Akmal Shaikh: China’s final curtain?

2009 has ended on a bitter note for China: obstinate tactics and climate change disagreements in Copenhagen, an international outcry at the sentencing of Liu Xiaobo, and today’s uproar over Akmal Shaikh’s execution in Urumqi.

This tragic story of a mentally ill taxi driver from Kentish Town who entered China with (unbeknown to him) 4kg of heroin has unsurprisingly sparked off the usual head-banging between China and the disapproving West: enraged condemnation came from Amnesty International and Reprieve, and various British ministers called for clemency on the basis of Shaikh’s mental condition.

But none of these outcries were heeded to, and Shaikh fell victim to the hardline politics of the CCP late this morning. The line of argument put forward by China’s Supreme Court was that it had never been provided with any documentation proving Shaikh had a mental disorder. Calls for clemency were futile, and the sad reality was that the exploited Shaikh ended up being in the wrong place at the wrong time.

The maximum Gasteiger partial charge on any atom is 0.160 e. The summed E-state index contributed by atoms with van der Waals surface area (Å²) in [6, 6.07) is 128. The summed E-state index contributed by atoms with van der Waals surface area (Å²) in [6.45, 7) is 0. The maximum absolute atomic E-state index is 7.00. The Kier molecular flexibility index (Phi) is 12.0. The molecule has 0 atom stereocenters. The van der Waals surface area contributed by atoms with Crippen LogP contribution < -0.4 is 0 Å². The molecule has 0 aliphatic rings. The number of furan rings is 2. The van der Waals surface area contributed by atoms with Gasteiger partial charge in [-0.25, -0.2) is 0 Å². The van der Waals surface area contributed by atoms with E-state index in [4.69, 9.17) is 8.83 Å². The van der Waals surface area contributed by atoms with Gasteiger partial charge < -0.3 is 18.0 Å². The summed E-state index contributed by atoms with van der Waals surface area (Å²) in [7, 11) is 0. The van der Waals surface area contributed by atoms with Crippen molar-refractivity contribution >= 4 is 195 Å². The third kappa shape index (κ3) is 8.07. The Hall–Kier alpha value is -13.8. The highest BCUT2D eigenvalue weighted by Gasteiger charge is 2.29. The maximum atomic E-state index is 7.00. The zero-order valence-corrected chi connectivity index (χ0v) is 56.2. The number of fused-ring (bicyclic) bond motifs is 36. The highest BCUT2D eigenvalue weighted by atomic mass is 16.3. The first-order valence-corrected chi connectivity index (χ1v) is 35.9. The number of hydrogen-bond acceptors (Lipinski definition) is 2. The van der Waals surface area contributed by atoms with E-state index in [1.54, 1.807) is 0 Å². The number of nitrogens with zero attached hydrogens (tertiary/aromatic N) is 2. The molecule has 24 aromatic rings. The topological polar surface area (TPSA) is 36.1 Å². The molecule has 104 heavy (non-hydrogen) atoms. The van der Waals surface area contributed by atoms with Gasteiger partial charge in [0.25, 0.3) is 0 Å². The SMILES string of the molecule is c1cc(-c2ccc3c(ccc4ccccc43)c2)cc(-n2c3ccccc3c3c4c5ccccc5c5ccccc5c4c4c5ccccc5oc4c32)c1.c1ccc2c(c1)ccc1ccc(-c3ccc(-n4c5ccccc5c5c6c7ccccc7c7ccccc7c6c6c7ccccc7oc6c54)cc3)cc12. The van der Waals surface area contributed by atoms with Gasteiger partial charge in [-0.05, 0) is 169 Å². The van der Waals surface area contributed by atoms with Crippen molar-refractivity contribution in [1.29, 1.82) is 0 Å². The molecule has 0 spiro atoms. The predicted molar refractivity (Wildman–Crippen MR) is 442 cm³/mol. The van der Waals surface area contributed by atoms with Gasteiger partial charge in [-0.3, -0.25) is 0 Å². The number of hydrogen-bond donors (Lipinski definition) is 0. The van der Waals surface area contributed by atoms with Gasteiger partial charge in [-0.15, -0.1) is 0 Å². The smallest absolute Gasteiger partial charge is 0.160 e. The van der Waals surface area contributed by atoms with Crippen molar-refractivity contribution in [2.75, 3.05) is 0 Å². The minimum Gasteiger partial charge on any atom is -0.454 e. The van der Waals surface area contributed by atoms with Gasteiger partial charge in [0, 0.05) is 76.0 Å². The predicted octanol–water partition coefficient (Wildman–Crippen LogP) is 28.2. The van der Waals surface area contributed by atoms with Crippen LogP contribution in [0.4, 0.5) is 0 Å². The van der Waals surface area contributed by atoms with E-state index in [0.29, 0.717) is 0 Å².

But, moving away slightly from the dominant discourse of human rights and how far China is stuck in the dark ages, Michael White has claimed it is hypocritical for the West to denounce China’s move. White cites the history of Europe coercing China to open up to foreign trade, and the Opium Wars that led to unequal treaties between China and the British:

Result: China was forced to accept the trade with devastating social consequences. In fairness I should add that the stuff was legal in Britain at the time – as readers of Victorian novels can confirm. The Chinese governor Lin Zexu became a hero for opposing the trade – as did young William Gladstone at Westminster.

White’s point is valid: China certainly has a knack for keeping painful memories close, and this is no exception. Her history provides a substantial amount of fuel to run the sovereignty engine I have often referred to: China dislikes being told what to do. As a result, Foreign Ministry spokeswoman Jiang Yu responded with the usual line: the West has no right to comment on China’s judicial system.

As 2009’s curtain shuts and 2010’s opens, more voices are calling upon China to change her ways. She can no longer hide from the global magnifying glass that today revealed how she annually carries out 3/4 of the world’s executions.

But will she listen? Or will we still continue to bang heads whilst tragic victims get caught in the middle?

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